Presentation on theme: "Characteristics of Early Adolescents Notes for EdSe 4120."— Presentation transcript:
Characteristics of Early Adolescents Notes for EdSe 4120
“A growing body of knowledge shows that what happens to students between the ages of 10 and 14 determines not only their future success in school, but success in life as well.”
Characteristics of Early Adolescence Physical Changes Social Changes (Psychosocial) Emotional Changes Cognitive (Intellectual)
Human Development Infancy Young childhood Later childhood PREADOLESCENCE – more change occurs during adolescence than any other stage in life except infancy Adolescence adulthood
Physical Changes Growth Spurts – girls – 12, boys – 14 increase in weight, height, heart size, lung capacity, muscular strength. Bone growth is faster than muscle development – can result in lack of coordination and awkwardness. In girls, sex characteristics continue to develop with breasts enlarging and menstruation beginning Glandular imbalances resulting in acne Fluctuation in metabolism may cause extreme restlessness at times Ravenous appetites
Social and Emotional Changes
Social (Psychosocial) Changes Allegiance shifts from parents to peers Peers become sources for standards and models of behavior Puppy love emerges Pre-occupied with themselves Yearning to be accepted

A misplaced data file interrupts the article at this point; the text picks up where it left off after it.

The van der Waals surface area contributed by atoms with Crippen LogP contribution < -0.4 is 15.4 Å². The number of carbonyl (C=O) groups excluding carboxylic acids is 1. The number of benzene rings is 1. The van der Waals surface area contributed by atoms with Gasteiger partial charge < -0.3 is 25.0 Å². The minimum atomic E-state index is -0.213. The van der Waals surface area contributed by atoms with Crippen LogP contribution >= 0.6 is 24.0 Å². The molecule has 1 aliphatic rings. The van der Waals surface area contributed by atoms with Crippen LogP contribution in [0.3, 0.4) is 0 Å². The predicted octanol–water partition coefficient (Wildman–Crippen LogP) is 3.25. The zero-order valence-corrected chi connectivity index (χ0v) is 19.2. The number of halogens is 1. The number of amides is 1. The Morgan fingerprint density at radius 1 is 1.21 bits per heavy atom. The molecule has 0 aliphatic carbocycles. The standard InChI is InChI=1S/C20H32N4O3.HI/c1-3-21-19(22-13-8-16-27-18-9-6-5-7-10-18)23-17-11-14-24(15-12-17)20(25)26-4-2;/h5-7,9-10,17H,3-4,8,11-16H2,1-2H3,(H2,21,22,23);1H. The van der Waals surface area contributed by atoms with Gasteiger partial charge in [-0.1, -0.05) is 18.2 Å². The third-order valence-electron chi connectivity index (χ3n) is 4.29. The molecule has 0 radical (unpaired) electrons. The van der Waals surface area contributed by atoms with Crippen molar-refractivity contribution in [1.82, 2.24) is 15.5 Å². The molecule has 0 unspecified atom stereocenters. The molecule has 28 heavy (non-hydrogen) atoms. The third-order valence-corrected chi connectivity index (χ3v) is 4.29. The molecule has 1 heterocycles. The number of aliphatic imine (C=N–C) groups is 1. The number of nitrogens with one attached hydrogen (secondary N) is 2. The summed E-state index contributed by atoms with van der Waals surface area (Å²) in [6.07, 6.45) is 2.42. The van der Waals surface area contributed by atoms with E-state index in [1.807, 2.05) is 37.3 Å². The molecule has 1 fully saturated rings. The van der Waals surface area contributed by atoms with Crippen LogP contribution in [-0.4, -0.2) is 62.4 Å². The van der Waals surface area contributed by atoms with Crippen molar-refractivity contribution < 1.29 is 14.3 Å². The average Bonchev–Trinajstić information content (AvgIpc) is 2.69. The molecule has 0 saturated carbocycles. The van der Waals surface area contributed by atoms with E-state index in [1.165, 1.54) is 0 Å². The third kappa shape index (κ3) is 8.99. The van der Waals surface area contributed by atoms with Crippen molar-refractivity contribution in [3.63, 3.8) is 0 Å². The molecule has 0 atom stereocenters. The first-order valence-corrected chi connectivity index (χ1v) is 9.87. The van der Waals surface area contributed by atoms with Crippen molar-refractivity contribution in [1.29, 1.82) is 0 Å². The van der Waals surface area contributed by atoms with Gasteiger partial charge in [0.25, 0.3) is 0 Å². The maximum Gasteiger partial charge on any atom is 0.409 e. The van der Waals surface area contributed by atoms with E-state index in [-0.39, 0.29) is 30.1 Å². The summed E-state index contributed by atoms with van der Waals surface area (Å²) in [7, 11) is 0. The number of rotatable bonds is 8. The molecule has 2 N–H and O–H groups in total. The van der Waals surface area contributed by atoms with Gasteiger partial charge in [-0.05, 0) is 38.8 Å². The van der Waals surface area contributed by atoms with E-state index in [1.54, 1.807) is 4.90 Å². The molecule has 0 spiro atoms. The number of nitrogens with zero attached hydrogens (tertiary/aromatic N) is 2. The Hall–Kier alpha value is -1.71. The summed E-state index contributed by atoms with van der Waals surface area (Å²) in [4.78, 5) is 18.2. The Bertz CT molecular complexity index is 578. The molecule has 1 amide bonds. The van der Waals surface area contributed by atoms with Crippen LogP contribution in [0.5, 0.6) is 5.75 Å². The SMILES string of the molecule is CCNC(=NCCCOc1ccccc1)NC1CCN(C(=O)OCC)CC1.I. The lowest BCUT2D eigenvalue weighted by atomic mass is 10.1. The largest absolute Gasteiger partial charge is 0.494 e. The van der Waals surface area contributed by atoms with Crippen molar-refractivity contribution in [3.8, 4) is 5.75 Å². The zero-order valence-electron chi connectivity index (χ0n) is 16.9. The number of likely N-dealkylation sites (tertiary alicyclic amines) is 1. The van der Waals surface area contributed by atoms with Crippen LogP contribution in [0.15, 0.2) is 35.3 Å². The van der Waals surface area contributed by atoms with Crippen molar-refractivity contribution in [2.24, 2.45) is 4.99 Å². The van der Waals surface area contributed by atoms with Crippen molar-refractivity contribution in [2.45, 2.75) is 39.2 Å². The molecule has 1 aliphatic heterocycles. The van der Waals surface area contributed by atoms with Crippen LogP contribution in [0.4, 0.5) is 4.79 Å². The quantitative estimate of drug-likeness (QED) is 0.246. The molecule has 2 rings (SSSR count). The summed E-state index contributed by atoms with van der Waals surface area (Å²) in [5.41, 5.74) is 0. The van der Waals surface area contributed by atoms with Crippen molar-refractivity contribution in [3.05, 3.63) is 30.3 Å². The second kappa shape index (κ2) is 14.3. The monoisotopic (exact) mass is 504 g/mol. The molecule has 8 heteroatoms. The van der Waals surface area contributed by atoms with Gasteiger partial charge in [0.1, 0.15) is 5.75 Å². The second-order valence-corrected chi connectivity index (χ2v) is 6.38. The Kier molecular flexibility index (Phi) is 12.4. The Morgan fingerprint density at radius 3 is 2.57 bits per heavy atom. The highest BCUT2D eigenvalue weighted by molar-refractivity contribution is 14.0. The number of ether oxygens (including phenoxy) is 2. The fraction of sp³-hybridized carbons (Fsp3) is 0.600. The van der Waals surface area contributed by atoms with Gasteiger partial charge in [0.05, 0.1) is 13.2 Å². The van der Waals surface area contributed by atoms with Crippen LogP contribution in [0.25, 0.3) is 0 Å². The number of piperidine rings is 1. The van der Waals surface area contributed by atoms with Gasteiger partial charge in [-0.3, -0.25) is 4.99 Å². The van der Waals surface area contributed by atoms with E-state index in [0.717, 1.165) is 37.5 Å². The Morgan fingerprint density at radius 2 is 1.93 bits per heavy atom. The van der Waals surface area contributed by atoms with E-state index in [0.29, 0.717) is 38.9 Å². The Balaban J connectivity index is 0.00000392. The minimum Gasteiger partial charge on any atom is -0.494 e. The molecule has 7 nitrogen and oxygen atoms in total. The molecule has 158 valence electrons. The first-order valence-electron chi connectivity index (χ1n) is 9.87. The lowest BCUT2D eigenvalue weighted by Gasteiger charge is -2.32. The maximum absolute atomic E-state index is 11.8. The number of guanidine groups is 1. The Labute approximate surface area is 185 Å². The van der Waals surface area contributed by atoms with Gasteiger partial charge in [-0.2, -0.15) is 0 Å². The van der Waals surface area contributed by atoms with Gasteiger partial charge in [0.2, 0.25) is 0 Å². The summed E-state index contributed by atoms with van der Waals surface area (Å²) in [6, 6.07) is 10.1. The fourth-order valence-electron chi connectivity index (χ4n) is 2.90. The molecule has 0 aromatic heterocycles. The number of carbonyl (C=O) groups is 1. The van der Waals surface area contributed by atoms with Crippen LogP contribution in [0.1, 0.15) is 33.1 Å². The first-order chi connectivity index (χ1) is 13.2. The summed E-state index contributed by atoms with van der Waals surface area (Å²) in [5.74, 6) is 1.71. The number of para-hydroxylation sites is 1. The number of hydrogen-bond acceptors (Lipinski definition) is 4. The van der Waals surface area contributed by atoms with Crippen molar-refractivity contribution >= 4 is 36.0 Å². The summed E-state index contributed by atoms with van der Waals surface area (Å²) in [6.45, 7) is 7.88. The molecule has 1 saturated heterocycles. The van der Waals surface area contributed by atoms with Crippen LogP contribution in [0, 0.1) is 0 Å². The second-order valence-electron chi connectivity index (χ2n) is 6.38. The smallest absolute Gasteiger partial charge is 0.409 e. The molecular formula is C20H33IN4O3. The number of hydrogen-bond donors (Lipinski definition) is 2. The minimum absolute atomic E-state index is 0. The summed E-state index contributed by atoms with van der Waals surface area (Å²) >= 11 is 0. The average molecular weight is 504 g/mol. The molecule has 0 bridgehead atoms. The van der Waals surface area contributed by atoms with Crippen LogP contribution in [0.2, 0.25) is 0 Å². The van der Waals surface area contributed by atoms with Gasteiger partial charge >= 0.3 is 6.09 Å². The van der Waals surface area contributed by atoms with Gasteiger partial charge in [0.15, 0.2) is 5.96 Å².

Three Theories Related to Adolescent Change: Erik Erikson Abraham Maslow Jean Piaget David Elkind is a Piagetian student of Adolescence.
Psychosocial Changes They copy and display fads of extremes in clothing, speech, mannerisms, and handwriting; very susceptible to media advertising Erratic and inconsistent behavior common Anxiety and fear contrast with reassuring bravado Students have many fears, real and imagined Young adolescents believe their experiences are unique and dramatic
Erick Erikson: Identity (1968) Each stage of life represents a crisis of identity to be negotiated. Success at this determines healthy adult identity. Adolescence represents best chance to revisit unresolved crises of identity from infancy, early childhood, and elementary years.
Maslow(1967) Self-fulfillmentSelf-esteem Sense of belonging External expectations Security Individual growth Increased responsibility AchievementRecognitionStatus Interpersonal relationships Work performance Rules, regulations Classroom conditions School conditions Home conditions
Piaget Concrete Operations 7-11 years Masters logical operations / concrete Unable to think abstractly Understands principle of conservation Uses various approaches Understands parts to whole Serializing Uses sociocentric language / vs. egocentric language Understands “combinativity,” “reversibility,” “associativity,” “ identity / nullafability”
Piaget Formal Operations years Comprehends abstract ideas / ideation and reasoning about the future Ability to handle contrary to fact propositions, ability to develop and test hypotheses Substage A – preparatory / approach to formal operations can be cumbersome. Difficulty with systematic proof Substage B – formulating elegant generalizations; high degree of mastery or formal operations
Cognitive Changes Prefer active over passive learning activities and interacting with peers Very curious and exhibit a strong willingness to learn things they consider useful. Independent, critical thinking emerges from arguing Gardner – multiple intelligences